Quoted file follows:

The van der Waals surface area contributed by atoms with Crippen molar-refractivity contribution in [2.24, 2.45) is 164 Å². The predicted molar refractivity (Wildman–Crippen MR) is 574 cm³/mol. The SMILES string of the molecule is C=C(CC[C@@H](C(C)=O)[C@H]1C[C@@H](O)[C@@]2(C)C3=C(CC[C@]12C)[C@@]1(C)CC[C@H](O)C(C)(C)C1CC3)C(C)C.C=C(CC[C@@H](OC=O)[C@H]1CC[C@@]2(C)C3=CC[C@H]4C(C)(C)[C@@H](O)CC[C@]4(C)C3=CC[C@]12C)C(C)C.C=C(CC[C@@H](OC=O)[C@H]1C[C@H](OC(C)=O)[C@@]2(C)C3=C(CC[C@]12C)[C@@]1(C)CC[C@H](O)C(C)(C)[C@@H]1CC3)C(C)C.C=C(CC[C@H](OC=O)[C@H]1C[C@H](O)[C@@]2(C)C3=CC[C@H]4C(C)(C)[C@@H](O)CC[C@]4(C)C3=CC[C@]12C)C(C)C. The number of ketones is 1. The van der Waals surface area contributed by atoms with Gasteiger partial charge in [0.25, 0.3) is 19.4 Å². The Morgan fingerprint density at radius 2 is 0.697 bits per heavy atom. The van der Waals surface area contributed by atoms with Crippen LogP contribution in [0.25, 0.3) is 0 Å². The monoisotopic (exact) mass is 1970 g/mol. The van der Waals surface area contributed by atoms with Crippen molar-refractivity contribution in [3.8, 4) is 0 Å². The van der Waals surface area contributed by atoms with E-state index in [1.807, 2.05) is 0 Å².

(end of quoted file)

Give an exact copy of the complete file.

The van der Waals surface area contributed by atoms with Crippen molar-refractivity contribution in [2.24, 2.45) is 164 Å². The predicted molar refractivity (Wildman–Crippen MR) is 574 cm³/mol. The SMILES string of the molecule is C=C(CC[C@@H](C(C)=O)[C@H]1C[C@@H](O)[C@@]2(C)C3=C(CC[C@]12C)[C@@]1(C)CC[C@H](O)C(C)(C)C1CC3)C(C)C.C=C(CC[C@@H](OC=O)[C@H]1CC[C@@]2(C)C3=CC[C@H]4C(C)(C)[C@@H](O)CC[C@]4(C)C3=CC[C@]12C)C(C)C.C=C(CC[C@@H](OC=O)[C@H]1C[C@H](OC(C)=O)[C@@]2(C)C3=C(CC[C@]12C)[C@@]1(C)CC[C@H](O)C(C)(C)[C@@H]1CC3)C(C)C.C=C(CC[C@H](OC=O)[C@H]1C[C@H](O)[C@@]2(C)C3=CC[C@H]4C(C)(C)[C@@H](O)CC[C@]4(C)C3=CC[C@]12C)C(C)C. The number of ketones is 1. The van der Waals surface area contributed by atoms with Gasteiger partial charge in [0.25, 0.3) is 19.4 Å². The Morgan fingerprint density at radius 2 is 0.697 bits per heavy atom. The van der Waals surface area contributed by atoms with Crippen LogP contribution in [0.25, 0.3) is 0 Å². The monoisotopic (exact) mass is 1970 g/mol. The van der Waals surface area contributed by atoms with Crippen molar-refractivity contribution in [3.8, 4) is 0 Å². The van der Waals surface area contributed by atoms with E-state index in [1.807, 2.05) is 0 Å².